What should I include in a kingfisher map (I)?
#100DaysofDSRP: Day 6: Mapping through a FOREST lens
The FOREST (Form, Only the essence, Recognizable, Evolving, Structural Prediction, and Targeted) are based on Dan Roam’s FOREST criteria. I changed the S from spans differences to making structural predictions, a key feature of DSRP(Distinction, Systems, Relationships, and Perspectives) method, and the associated kingfisher mapping tool.
The Use Case: Implementing a function design recipe
In this article, I will apply the FOREST criteria to look at the design of a kingfisher map for implementing the function design recipe. A function design recipe provides a clear starting point for programming. See the elements of a function design recipe here. We will use kingfisher to make the structure of the design recipe explicit. The relationship between functions and the programs that call them is at the heart of function design.
Choosing the Form
I chose an RDS (Relationship-Distinction-System) for implementing the function design recipe. The design recipe can be presented in different ways. For example, the resource by David Kay presents the design recipe as a detailed outline. While the outline is helpful, spotlighting the relationship between the function and the program that calls it is important for novice users. It is easier for a reader to explain the design recipe by following nodes and relationships.
Only the essence
The map below shows the interaction between the function and the program. One element of the function design recipe is the contract statement. The contract statement specifies input parameters and return values. The contract statement captures the essence of the function design recipe by spotlighting the interaction between the program and the function. The contract statement has been implemented as a relationship in the design recipe. The elements of the contract statement are shown as relationship lines in the figure below for an example program.
Functions are used extensively in programming. By creating and reviewing the function design recipe map slowly for one week, I plan to have a recognizable form that serves as a starting point for thinking about functions. Limiting the number of maps is important in creating recognizable maps. Through experience, I have learned not to map all content onto kingfisher maps. Rather, I am selective about what to map. We will use existing resources for much of the content. We will use kingfisher only for the function design recipe for at least one week.
DSRP structures are evolving. For example, the function and program sides of the function design recipe have been evolved to show parts.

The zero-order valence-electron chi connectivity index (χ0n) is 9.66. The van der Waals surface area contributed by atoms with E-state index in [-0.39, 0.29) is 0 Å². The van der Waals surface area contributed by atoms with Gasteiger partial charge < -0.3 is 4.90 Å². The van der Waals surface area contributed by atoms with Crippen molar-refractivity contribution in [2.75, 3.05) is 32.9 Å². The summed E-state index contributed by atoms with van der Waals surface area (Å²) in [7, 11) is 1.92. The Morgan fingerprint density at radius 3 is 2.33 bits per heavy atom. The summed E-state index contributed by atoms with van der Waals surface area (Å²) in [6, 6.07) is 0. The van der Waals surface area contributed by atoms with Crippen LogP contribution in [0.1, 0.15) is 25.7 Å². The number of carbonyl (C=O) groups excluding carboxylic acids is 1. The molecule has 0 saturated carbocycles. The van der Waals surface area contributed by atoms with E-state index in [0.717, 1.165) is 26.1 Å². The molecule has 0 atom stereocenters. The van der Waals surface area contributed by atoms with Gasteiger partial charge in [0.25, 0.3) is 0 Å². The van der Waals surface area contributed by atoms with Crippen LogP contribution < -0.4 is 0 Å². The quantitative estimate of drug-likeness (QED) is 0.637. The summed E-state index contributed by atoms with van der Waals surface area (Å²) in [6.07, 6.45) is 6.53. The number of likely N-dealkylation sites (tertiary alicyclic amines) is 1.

Structural prediction is an important feature of DSRP maps. For example, given an idea, we know that it can be expanded to a system of ideas. For example, inputs, outputs, and test data can be expanded to form systems. We also know RD can be expanded to RDS. Parts can be added to arguments and return values (Distinguished Relationships). One of the goals of the Program by Design curriulum on which the Function Design Recipe is based is to avoid the “blank page” syndrome. The blank page syndrome can be avoided by providing information in different ways. The benefit of kingfisher maps is that learners can use the information and structure (DSRP) to generate questions and to build maps. For example, asking “What are the inputs?” is an S question on the input component. The relationship between program and function reminds the learner that one source of inputs to a function is the program. So they can ask an R question: “What inputs does the program send to the functions?”
The map above is targeted towards novice programmers to reinforce their understanding of the relationship between programs and functions as they are designing and implementing functions in programs. The map will be used in a “See it- Say it - Do it” mode. Reading code is recognized as a useful technique for learning to code. Reading and talking about kingfisher maps extends opportunities to think about and talk about code.
While kingfisher maps are easy to create, designing useful maps requires considerable skill. Domain knowledge and DSRP knowledge are extremely important in creating usable maps. Visual design skills are also important. Dan Roam’s FOREST criteria and other visual design resources can help kingfisher users design better maps.